Kimilsungia

“Kimilsungia” – named after Kim Il Sung – General Secretary of the Workers’ Party of Korea, Supreme Commander of the Korean People’s Army, the Eternal Leader of the Democratic People’s Republic of Korea. This flower is strong, and his foundation is universal! I brought it from North Korea and rooted it in a Brussels famous botanical garden. You can see the flower there, unfolding around 7 am and closing around 6 pm. During this time you can observe the spectacular appearance of the flower’s centre part and an amazing smell which gives it a special aura and look.


The plant grows between 30 and 70 centimeters tall. Each stalk produces between 3 and 15 flowers per growth cycle. The flowers have three petals and three calyxes that measure between 6 and 8 centimeters. Kimilsungia blooms for between 60 and 90 days and is at its most fragrant and beautiful state on the 30th day. Kimilsungia is a flower with AAA-rated socialist credentials! It needs very little water or light or love for this matter- this flower is mankind’s triumph over the tyranny of nature! Gary smells the flower with deep breaths for a long time – he touches the flower and the way of talking turns from strictly rational to sensual and dreamy AROUSED.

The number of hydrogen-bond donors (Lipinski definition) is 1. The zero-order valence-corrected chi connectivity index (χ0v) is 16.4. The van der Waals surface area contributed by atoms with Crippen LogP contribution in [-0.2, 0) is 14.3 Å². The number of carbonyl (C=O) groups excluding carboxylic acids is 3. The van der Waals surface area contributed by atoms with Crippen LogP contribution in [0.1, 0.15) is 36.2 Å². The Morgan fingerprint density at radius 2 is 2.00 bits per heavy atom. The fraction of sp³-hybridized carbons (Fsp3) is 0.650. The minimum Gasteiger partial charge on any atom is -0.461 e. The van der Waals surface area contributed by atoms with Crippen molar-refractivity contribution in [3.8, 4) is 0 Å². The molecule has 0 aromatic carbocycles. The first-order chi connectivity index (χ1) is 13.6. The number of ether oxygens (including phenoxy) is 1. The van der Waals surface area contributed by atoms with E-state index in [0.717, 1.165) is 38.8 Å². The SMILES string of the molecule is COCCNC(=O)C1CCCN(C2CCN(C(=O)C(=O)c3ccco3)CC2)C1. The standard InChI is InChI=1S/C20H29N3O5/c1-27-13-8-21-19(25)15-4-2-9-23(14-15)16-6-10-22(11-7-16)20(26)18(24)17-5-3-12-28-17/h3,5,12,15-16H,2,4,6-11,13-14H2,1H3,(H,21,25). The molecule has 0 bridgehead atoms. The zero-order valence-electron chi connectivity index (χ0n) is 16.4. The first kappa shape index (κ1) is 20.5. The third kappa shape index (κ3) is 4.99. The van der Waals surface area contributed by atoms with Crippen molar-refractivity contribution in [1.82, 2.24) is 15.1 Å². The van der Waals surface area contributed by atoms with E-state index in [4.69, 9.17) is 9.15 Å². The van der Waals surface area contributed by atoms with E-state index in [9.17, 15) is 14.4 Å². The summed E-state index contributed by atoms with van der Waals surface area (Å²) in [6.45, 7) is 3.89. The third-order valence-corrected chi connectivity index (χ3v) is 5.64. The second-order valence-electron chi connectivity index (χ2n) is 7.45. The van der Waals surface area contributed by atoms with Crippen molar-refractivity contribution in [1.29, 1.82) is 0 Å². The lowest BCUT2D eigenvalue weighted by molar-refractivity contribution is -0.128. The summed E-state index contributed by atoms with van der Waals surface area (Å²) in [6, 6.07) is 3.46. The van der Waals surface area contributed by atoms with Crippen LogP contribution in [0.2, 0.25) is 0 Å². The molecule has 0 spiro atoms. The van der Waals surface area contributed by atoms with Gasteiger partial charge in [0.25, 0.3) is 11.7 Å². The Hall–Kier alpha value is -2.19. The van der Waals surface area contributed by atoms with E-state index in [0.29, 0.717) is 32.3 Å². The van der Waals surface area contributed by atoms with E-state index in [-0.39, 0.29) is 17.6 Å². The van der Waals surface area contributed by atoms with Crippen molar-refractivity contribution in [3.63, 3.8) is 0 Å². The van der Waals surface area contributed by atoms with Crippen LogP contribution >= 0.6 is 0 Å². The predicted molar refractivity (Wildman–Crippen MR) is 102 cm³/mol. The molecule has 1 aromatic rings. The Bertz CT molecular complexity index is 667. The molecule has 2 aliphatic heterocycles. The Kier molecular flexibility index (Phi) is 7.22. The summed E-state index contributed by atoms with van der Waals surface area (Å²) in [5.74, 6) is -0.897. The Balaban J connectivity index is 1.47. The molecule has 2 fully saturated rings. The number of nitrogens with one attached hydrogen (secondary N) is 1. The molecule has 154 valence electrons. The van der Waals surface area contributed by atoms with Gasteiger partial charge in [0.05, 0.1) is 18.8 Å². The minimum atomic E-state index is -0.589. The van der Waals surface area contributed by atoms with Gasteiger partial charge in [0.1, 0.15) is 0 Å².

The Kimilsungia violet orchid is now seen as a symbol of Kim Il-sung’s “peerless character” and he is “fully reflected in the immortal flower” which is “blooming everywhere on the five continents”.

Right now, we are negotiating with the Association of Sculptors in order to make this flower an eternal monument to Socialism.